Starbucks operates as a roaster, marketer, and retailer of specialty coffee, tea and other beverages and fresh food items worldwide. The company was founded in 1985 and is based in Seattle, Washington.
SBUX Price Forecast Based on DCF Valuation
DCF Fair Value Target:
We started the process of determining a valid price forecast for Starbucks Corp with a discounted cash flow analysis -- the results of which can be found in the table below. To summarize, we found that Starbucks Corp ranked in the 7th percentile in terms of potential gain offered. We should note, though, that all scenearios modelled for this stock suggest it is overvalued. As for the metrics that stood out in our discounted cash flow analysis of Starbucks Corp, consider:
Its compound free cash flow growth rate, as measured over the past 5.25 years, is -0.14% -- higher than only 13.67% of stocks in our DCF forecasting set.
SBUX's estimated cost of debt, based largely on its market capitalization and its interest coverage ratio, is 2%; for context, that number is higher than 25.69% of tickers in our DCF set.
Relative to other stocks in its sector (Consumer Cyclical), Starbucks Corp has a reliance on debt greater than just 19.66% of them.
Terminal Growth Rate in Free Cash Flow
Return Relative to Current Share Price
SYPR, WING, GCI, MLCO, and QUOT can be thought of as valuation peers to SBUX, in the sense that they are in the Consumer Cyclical sector and have a similar price forecast based on DCF valuation.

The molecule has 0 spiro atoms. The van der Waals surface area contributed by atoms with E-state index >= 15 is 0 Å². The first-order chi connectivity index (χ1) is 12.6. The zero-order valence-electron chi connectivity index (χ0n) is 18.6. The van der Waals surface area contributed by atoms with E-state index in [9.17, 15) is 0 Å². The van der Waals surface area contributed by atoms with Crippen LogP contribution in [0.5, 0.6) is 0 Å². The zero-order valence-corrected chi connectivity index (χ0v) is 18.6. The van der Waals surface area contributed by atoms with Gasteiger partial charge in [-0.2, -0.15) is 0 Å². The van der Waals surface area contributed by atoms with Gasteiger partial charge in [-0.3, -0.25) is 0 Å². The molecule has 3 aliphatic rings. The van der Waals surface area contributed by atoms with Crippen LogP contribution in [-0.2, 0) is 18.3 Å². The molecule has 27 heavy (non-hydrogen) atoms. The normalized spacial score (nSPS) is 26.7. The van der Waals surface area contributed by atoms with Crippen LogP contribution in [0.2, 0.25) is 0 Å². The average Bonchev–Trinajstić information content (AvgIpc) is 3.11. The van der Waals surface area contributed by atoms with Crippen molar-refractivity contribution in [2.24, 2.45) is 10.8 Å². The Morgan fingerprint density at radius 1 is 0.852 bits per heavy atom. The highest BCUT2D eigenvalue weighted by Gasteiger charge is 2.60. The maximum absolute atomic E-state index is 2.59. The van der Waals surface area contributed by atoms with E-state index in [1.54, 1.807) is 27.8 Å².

Starbucks Corporation (NASDAQ: SBUX ) has told employees it is further reducing working hours to match reduced demand, even as coronavirus lockdowns are eased, the Wall Street Journal reported Monday. What Happened The coffee chain company said employees could either choose to work reduced hours or take unpaid leaves through September, according to the Wall Street Journal. Starbucks reopened a majority of its stores in the United States early May, after nearly two months of … Full story available on Benzinga.com
(Bloomberg Opinion) -- One of the more popular sentiments expressed on Twitter over the weekend was that the astronauts who left Earth on Saturday made a good choice. After months of suffering from a global pandemic that has caused mass unemployment, school shutdowns and over 100,000 deaths, Americans are now reeling from a wave of nationwide protests following the death of a black man at the hands of Minneapolis police. What should companies say and do amid events so fraught that many people would prefer not to be on the planet?“It’s always risky for brands to weigh in on deep social unrest,” says reputation-management guru Helio Fred Garcia, president of Logos Consulting Group. Companies have learned this the hard way before — such as when Starbucks Corp. hatched an ill-advised effort...
New Jersey took a big step Monday toward reopening more businesses — in two weeks. The announcement comes as a number of states eased restrictions imposed to fight the spread of the coronavirus more than two months ago.